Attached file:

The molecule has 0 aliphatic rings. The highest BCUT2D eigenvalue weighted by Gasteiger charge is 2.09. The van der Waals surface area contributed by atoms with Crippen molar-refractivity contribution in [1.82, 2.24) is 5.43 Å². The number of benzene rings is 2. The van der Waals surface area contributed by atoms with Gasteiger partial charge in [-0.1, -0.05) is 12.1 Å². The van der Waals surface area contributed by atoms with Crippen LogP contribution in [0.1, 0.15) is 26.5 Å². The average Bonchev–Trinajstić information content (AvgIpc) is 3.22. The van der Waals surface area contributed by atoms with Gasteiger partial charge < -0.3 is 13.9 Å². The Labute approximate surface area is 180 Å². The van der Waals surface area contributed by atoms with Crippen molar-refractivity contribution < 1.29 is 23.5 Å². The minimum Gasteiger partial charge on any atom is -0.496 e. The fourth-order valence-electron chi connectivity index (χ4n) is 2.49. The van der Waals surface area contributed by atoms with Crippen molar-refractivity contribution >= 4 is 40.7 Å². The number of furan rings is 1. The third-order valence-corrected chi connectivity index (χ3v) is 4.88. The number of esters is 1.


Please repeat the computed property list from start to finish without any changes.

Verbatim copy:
The molecule has 0 aliphatic rings. The highest BCUT2D eigenvalue weighted by Gasteiger charge is 2.09. The van der Waals surface area contributed by atoms with Crippen molar-refractivity contribution in [1.82, 2.24) is 5.43 Å². The number of benzene rings is 2. The van der Waals surface area contributed by atoms with Gasteiger partial charge in [-0.1, -0.05) is 12.1 Å². The van der Waals surface area contributed by atoms with Crippen LogP contribution in [0.1, 0.15) is 26.5 Å². The average Bonchev–Trinajstić information content (AvgIpc) is 3.22. The van der Waals surface area contributed by atoms with Gasteiger partial charge < -0.3 is 13.9 Å². The Labute approximate surface area is 180 Å². The van der Waals surface area contributed by atoms with Crippen molar-refractivity contribution < 1.29 is 23.5 Å². The minimum Gasteiger partial charge on any atom is -0.496 e. The fourth-order valence-electron chi connectivity index (χ4n) is 2.49. The van der Waals surface area contributed by atoms with Crippen molar-refractivity contribution >= 4 is 40.7 Å². The number of furan rings is 1. The third-order valence-corrected chi connectivity index (χ3v) is 4.88. The number of esters is 1.